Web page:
Demonstrative Pronouns for intermediate learners

A demonstrative pronoun is a pronoun mostly used to point to something based on its distance from the speaker. In English, these pronouns have four forms.

"Demonstrative Pronouns" in English Grammar

What Are Demonstrative Pronouns?

When we want to point out a specific person or thing, we use demonstrative pronouns. We have four demonstrative pronouns in English as listed below:

Close Far
Singular This That
Plural These Those

When Do We Use Them


When we want to point out a single object or a person close to us, we use 'this'. Look at the examples below:

This is my hat on the floor.

This is your wallet.

Here, the sentence is referring to an object near the speaker.


When we want to talk about an object or a person that is far away from us, we use 'that'. Look at the examples below:

That is my mom standing over there.

That is my pencil.


When we want to refer to a group of things or people that are close to us, we use 'these'. Carefully study the following examples:

These books are Martha's.

Don't touch these CD's! They're mine.


When we want to refer to a group of people or things that are far away from us, we use 'those'. Look at the examples below:

Those are my candles.

Those clouds are beautiful.

How They Function in Sentences

These demonstrative pronouns can be used as both subjects and objects in sentences. They can replace a subject noun or an object noun. Carefully study the examples below:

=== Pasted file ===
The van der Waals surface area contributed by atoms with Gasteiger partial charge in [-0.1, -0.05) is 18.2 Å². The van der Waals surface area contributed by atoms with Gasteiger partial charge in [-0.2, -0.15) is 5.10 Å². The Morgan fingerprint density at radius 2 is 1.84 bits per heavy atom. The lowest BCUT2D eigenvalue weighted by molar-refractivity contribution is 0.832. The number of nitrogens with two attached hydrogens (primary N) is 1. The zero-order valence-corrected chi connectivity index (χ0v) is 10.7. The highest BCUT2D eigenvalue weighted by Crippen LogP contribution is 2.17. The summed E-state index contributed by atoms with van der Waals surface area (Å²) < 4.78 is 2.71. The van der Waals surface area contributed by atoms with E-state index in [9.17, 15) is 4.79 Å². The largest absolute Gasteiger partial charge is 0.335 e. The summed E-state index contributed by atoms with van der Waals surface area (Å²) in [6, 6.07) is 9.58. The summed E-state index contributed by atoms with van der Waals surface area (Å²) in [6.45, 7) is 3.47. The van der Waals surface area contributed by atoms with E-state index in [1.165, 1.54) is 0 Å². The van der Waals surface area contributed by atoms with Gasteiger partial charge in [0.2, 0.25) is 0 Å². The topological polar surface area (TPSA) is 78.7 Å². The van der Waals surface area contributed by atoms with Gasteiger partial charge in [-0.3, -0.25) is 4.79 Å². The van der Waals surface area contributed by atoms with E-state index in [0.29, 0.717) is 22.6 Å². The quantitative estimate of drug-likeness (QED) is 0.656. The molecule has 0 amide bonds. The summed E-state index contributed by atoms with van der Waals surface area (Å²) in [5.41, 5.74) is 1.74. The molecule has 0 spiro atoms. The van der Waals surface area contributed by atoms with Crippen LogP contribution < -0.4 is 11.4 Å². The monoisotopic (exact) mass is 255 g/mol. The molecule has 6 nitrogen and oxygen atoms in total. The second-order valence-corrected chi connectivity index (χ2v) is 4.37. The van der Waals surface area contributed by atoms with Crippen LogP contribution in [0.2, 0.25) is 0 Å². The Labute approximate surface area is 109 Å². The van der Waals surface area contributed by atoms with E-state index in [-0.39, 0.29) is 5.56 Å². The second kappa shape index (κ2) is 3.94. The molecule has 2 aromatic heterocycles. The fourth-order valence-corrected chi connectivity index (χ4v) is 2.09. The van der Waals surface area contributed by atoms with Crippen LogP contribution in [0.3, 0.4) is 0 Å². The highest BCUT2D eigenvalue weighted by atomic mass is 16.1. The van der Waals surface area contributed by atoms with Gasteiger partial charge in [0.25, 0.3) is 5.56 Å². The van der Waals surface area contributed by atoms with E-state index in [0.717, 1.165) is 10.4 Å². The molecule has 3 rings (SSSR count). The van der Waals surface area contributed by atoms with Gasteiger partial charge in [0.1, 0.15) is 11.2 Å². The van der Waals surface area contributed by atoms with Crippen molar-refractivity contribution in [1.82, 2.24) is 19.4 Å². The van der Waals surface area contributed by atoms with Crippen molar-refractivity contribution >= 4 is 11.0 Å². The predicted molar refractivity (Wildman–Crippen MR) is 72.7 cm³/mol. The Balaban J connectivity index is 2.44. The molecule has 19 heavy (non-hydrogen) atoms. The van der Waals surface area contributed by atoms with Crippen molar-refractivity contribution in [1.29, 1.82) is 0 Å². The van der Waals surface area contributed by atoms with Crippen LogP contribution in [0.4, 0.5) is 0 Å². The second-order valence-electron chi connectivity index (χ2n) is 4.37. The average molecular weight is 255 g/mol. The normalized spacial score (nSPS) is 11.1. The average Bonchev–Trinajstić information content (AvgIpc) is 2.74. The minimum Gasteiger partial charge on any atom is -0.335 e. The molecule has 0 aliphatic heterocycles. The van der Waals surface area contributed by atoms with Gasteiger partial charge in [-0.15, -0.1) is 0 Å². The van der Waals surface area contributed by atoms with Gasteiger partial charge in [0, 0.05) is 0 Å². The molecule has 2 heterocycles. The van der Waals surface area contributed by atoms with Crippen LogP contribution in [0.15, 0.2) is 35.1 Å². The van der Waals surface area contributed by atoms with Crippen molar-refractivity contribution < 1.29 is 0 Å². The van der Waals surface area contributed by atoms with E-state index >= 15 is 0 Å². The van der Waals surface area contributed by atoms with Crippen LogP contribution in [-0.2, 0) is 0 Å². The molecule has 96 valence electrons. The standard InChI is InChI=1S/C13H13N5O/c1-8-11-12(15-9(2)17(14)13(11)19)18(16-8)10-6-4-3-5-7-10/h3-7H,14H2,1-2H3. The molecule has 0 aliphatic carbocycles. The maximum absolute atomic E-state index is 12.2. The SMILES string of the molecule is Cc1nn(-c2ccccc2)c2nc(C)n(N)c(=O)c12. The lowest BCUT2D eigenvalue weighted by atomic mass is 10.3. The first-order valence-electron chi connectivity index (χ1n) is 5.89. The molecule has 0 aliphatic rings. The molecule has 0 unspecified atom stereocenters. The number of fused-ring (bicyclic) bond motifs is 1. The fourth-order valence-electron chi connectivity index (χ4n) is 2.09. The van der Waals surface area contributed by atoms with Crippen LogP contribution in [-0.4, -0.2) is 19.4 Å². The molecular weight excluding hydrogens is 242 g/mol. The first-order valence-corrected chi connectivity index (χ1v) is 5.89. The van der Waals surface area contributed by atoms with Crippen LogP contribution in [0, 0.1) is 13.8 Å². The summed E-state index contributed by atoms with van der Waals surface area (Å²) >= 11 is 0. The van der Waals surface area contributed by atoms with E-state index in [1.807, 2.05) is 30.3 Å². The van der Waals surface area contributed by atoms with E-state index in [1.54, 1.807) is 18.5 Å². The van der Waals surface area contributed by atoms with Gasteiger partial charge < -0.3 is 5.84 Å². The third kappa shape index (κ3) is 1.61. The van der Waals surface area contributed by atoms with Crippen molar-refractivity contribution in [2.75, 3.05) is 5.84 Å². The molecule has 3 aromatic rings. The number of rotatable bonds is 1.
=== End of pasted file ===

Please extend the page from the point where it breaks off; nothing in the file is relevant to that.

This is an apple.

Those are dirty.

Here, the demonstrative pronoun is used as the subject and has come at the beginning of the sentence.

Can you two complete that?

Here, 'that' is the object of the sentence

What have I done to deserve this?

Demonstrative Pronouns and Verbs

These demonstrative pronouns can be used with all verbs. The singular pronouns (this and that) are used with singular verbs, while the plural pronouns (these and those) are used with plural verbs.

This is my one and only friend.

Here, the sentence is about one person so the singular form of the 'to be' verb is used.

Those are my books over there.

As you can see, this sentence is about a group of things so the plural form of the 'to be' verb is used.

We can also turn these structures into questions and negative forms. Look at the examples below:

Those are not my students.

This isn't my tutor.

Are these our video clips?

Is that a cat?

As you can see, by changing the places of the subject and verb we can make questions using demonstrative pronouns.


Note that when demonstrative pronouns are followed by a noun, they function as determiners and are no longer considered pronouns. In such cases, the determiner agrees in number with the noun it modifies. Compare the examples below:

This cat isn't mine.

As you can see, 'this' is followed by a noun which makes it a determiner.

That is my cat.

Here, 'that' is the subject and is functioning as a demonstrative pronoun.


Loading recaptcha

You might also like

Personal Pronouns

A personal pronoun is a word that substitutes a name to avoid repetition. Personal pronouns show us the grammatical person and gender of the name they refer to.

Subject Pronouns

Pronouns that are used in the position of a subject in sentences are called subject pronouns. In this article, you find all your answers about subject pronouns.

Object Pronouns

Pronouns that can take the place of an object are called object pronouns. In this article, you will get to know different kinds of object pronouns.

Reflexive Pronouns

Reflexive Pronouns are used to show that the subject and object of a sentence are exactly the same person or thing or there is a direct connection between them.

Emphatic Pronouns

'Emphatic pronouns' are used to refer to a noun or a pronoun mentioned earlier. So they give more detailed information.

Interrogative Pronouns

There are five interrogative pronouns in English. Each is used to ask a specific question. In this lesson, we will learn more about these pronouns.
Download LanGeek app